A new bill, called the Working Families Flexibility Act of 2017 (H.R. 1180), was introduced and passed by the House on May 2, 2017. If signed into law, the Act would amend the Fair Labor Standards Act to allow private sector employers to provide compensatory time (aka comp time) for nonexempt employees in lieu of overtime pay, an option currently available to public employers only. If signed into law, the Act would sunset (i.e., cease to be in effect) five years after the date the Act becomes law.
If providing comp time, the number of hours would have to equal at least one and one-half hours for each hour an employee worked overtime. In addition, the following conditions would apply:
- For a nonunion employee, the employer and employee would be required to have an agreement in place before the employee performs the work. The agreement, which should be in writing, would have to specify that the employer has offered and the employee has chosen to receive comp time in lieu of overtime pay, and that the employee entered into the agreement “knowingly and voluntarily” and not as “a condition of employment.”
- In the case of a union employee, the collective bargaining agreement would be required to include provisions allowing employees to receive comp time in lieu of overtime pay.
- No employee (whether nonunion or union) would receive or agree to receive comp time unless the employee had worked at least 1,000 hours during a period of continuous employment with the employer in the 12-month period before the date of the agreement or receipt of comp time.
The bill caps the maximum comp time hours an employee could accrue during a calendar year at 160 hours, and it requires that an employer would have to pay out any accrued comp time not used by the end of the year no later than January 31st. In addition, unused accrued comp time would have to be paid out to an employee who terminates employment, regardless of whether the termination is voluntary or involuntary. The bill also provides that an employer would have to pay out accrued but unused comp time in excess of 80 hours at any time after giving the employee at least 30 days’ notice.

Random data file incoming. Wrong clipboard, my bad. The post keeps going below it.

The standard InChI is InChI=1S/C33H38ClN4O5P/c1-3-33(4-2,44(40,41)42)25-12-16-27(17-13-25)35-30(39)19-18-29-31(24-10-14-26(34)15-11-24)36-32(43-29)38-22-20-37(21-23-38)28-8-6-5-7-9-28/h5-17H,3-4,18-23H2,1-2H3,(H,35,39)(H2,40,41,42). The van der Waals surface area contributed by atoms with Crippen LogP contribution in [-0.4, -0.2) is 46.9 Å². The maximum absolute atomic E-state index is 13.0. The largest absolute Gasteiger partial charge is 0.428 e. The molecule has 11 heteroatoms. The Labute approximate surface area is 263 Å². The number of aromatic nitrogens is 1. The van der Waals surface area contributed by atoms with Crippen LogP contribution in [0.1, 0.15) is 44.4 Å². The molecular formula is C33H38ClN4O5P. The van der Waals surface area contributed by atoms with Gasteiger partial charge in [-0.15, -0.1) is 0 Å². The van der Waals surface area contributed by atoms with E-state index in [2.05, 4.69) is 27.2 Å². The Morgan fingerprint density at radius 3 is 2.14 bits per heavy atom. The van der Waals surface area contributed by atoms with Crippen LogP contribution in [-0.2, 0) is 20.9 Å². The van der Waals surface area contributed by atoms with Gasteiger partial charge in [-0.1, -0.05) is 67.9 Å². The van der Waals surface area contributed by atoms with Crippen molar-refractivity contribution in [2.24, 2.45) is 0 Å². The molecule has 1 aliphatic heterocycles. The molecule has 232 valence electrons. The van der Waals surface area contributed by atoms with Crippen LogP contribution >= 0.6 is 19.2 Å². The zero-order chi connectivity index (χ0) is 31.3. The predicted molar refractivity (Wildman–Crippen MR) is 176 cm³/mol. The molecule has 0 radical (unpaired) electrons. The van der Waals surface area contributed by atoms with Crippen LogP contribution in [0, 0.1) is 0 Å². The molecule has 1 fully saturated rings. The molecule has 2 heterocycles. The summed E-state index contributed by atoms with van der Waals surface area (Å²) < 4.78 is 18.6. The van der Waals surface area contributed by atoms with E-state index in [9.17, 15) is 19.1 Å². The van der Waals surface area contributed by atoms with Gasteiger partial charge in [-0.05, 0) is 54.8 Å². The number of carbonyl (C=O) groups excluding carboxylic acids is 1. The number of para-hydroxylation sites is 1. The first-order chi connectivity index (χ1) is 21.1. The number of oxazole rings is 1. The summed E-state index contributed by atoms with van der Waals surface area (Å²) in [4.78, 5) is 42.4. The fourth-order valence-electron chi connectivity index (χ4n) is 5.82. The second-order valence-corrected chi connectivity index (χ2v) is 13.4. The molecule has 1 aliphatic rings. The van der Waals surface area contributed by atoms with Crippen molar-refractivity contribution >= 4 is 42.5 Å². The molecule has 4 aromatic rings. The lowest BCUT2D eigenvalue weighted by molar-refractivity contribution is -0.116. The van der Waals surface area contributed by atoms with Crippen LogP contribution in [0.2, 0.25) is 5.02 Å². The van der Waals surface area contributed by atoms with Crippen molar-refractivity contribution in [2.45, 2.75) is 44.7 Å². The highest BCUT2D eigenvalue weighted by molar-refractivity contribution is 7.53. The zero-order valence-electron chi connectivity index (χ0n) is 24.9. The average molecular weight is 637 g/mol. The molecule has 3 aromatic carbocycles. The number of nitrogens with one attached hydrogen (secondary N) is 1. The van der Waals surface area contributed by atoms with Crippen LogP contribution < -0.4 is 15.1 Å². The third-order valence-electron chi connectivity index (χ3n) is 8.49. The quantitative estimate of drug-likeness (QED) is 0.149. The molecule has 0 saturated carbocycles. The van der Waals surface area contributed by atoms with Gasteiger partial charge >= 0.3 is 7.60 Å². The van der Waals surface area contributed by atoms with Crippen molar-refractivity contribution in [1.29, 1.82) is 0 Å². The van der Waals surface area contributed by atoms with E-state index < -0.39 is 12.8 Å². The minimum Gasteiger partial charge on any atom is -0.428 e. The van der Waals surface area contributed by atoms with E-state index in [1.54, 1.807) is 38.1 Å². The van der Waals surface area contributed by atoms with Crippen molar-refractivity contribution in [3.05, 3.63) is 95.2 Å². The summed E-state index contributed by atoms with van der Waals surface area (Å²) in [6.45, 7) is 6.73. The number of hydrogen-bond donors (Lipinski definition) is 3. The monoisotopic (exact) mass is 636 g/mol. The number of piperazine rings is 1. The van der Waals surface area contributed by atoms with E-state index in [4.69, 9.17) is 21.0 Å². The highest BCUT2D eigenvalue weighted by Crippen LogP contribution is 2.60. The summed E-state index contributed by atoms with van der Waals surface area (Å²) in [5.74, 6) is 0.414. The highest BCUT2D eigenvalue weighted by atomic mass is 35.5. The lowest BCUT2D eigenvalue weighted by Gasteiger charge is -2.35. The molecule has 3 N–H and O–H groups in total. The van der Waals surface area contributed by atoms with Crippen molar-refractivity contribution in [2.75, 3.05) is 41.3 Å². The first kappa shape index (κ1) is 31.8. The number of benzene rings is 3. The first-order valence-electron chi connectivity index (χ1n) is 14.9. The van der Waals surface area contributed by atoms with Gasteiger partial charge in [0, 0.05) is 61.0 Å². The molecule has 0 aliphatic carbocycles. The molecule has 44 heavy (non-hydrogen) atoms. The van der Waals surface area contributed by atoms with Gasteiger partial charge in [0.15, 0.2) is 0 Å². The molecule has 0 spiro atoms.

When unused comp time is paid out, it would be considered unpaid overtime compensation, and it would have to be paid at a rate not less than the higher of the regular rate earned by the employee when the:
- Comp time was accrued or
- Employee received payment of the comp time
Other provisions of the bill include:
- An employer would have to allow an employee who requests to use some of his or her accrued comp time to take the time off within a reasonable period after the request so long as doing so does not unduly disrupt the employer’s operations.
- Except when a collective bargaining agreement provides otherwise, an employer that has adopted a policy offering comp time to employees could terminate the policy after giving employees 30 days’ notice.
- An employee who has signed an agreement for comp time could withdraw his or her agreement at any time. In addition, an employee could request in writing at any time that his or her accrued but unused comp time be paid out. An employer would have to pay out the comp time within 30 days of receiving an employee’s written request.
- An employer could not directly or indirectly intimidate, threaten, or coerce or attempt to intimidate, threaten, or coerce any employee to interfere with an employee’s rights to request or not request comp time off in lieu of overtime or require any employee to use his or her comp time.
The House bill passed by a vote of 229 to 197 with no Democrat voting in favor of the bill. The Senate version of the bill (S. 801) was introduced to the Committee on Health, Education, Labor, and Pensions on April 3, 2017. Your PS&A team will keep you informed on any new developments.